Beat the system
How to get more for your money, get to the person you want and just generally get stuff done
By Heidi Masek

Life can be complicated. Sometimes getting yourself from point A to point B, making sure you get the best deal, or just getting your errands done feels like a bigger hassle than it should be. Here are a few ideas on ways to save money, time or peace of mind as a consumer. And since “an ounce of prevention is worth a pound of cure,” experts also offer ideas on how to keep your car on the road and drive safely in the winter. If you have any tips to share, or questions you want answered, e-mail



PEOPLE: Shelter from the cold
How to Build an Igloo author holds workshop
By Jeff Mucciarone

Dr. Norbert Yankielun knows igloos. That’s why up to 1,000 people visit the Montshire Museum in Vermont each year for his annual igloo-building workshop. His book How to Build an Igloo and other Snow Shelters was published in 2007.  For 20 years, Yankielun lived in Lebanon, before moving last year to an island off the coast of Maine. It was during Yankielun’s time at Dartmouth College, where he received his doctorate degree, that he became connected with the United States Army Cold Regions Research and Engineering Laboratory, which has taken him to Antarctica four times and plenty of other cold-weather locales. Yankielun will lead his annual igloo workshop at the Montshire Museum ( on Saturday, Feb. 14, from 10:30 a.m. to 2 p.m. It’s free with museum admission. Visit Yankielun’s Web site,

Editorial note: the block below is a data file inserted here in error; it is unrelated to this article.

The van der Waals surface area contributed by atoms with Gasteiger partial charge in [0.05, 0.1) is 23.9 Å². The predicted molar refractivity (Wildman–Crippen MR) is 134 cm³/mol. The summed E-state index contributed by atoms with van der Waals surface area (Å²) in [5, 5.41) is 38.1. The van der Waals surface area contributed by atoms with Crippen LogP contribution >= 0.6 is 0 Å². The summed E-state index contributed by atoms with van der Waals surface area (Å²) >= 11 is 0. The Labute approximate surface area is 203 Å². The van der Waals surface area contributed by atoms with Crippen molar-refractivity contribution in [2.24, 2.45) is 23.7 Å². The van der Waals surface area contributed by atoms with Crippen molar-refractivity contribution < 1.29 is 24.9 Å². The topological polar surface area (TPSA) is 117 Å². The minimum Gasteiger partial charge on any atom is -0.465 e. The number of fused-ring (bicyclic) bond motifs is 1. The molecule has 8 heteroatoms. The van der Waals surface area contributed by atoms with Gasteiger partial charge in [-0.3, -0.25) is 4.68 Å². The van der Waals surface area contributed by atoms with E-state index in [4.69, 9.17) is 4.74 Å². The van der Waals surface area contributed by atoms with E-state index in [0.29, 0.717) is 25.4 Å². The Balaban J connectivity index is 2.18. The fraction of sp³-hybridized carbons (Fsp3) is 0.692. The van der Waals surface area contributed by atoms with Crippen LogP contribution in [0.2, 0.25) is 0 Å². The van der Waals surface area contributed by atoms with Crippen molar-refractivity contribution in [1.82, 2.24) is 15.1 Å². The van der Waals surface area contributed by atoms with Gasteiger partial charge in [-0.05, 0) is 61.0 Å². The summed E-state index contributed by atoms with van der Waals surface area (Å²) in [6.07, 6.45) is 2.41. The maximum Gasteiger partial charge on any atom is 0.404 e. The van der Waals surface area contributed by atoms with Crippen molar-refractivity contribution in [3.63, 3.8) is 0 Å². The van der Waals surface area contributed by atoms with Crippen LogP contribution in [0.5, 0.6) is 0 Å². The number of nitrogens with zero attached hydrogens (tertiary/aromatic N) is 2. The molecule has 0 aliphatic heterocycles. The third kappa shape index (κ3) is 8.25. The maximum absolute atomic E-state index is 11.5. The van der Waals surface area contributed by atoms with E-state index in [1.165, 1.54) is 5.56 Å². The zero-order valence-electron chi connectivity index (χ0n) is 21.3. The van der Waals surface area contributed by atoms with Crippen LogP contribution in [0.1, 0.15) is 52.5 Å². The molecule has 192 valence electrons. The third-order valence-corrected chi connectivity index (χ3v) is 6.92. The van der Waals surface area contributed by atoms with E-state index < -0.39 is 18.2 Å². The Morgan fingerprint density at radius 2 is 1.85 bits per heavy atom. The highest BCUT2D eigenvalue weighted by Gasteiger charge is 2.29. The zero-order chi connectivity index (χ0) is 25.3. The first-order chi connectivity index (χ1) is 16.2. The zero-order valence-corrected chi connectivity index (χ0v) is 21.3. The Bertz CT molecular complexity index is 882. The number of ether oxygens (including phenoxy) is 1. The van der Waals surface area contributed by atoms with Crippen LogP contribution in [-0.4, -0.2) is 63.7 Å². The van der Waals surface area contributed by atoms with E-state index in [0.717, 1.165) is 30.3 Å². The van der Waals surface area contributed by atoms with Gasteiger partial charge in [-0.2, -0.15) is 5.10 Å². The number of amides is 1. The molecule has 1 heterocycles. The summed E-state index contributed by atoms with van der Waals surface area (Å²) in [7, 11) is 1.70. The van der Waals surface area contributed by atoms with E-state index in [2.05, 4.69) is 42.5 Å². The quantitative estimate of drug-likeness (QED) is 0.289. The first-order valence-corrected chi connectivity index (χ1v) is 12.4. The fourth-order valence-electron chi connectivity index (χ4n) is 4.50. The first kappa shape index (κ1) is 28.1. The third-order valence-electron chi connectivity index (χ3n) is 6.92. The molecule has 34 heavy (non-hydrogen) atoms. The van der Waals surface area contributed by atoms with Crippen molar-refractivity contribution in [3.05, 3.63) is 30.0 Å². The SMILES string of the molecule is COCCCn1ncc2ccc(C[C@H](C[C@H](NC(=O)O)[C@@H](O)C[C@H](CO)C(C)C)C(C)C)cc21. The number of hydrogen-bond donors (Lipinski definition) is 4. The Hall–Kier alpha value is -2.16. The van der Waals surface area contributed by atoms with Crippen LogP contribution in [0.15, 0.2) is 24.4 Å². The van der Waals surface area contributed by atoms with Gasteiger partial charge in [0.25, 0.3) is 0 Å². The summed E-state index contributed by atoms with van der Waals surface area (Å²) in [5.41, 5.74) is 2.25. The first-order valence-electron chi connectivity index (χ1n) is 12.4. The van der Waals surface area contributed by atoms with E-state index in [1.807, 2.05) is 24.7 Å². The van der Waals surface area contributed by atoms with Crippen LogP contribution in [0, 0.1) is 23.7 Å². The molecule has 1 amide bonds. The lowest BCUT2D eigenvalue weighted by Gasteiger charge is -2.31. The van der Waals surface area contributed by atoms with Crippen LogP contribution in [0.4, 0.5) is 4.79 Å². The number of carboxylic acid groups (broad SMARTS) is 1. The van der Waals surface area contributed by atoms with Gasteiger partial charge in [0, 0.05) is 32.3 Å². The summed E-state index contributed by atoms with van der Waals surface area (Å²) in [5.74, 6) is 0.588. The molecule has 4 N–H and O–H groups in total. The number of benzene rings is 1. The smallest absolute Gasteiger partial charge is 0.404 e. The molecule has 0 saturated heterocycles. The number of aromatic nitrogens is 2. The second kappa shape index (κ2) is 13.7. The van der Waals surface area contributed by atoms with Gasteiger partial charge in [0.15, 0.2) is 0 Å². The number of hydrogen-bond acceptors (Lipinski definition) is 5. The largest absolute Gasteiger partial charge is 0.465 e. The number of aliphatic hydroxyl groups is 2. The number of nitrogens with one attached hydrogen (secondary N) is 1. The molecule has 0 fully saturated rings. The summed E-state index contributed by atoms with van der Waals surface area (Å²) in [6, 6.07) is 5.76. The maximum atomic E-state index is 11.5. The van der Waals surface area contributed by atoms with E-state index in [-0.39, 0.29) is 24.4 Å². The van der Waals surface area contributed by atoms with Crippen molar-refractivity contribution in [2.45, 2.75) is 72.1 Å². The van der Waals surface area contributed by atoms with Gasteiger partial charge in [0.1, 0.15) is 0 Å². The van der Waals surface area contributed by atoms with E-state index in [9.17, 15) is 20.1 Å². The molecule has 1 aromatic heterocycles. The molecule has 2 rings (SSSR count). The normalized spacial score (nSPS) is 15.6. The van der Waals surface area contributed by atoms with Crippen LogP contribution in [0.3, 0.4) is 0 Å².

ARTS: Art for your Valentine
Affordable work gathered for “Love, Lust & Desire”

By Heidi Masek

McGowan Fine Art Gallery in Concord is embracing Valentine’s Day for its upcoming group show. It sounds cheesy, but if you peruse samples posted at, you might think otherwise.

LONGSHOTS: The elusive quality of greatness is the topic of the day
by Dave Long

I’ve been thinking about how to spot greatness this week. 

FOOD: Artisan bread at The Good Loaf
New bakery rises in Milford

By Linda A. Thompson-Odum

Lynda Shortt dresses much differently today than she did a decade ago. Where she once wore business attire and pumps as a real estate broker, she is now dressed in a black T-shirt and pants, a long white apron, a black cap and comfortable shoes. She is also usually covered in flour — par for the course in her life as a professional baker.

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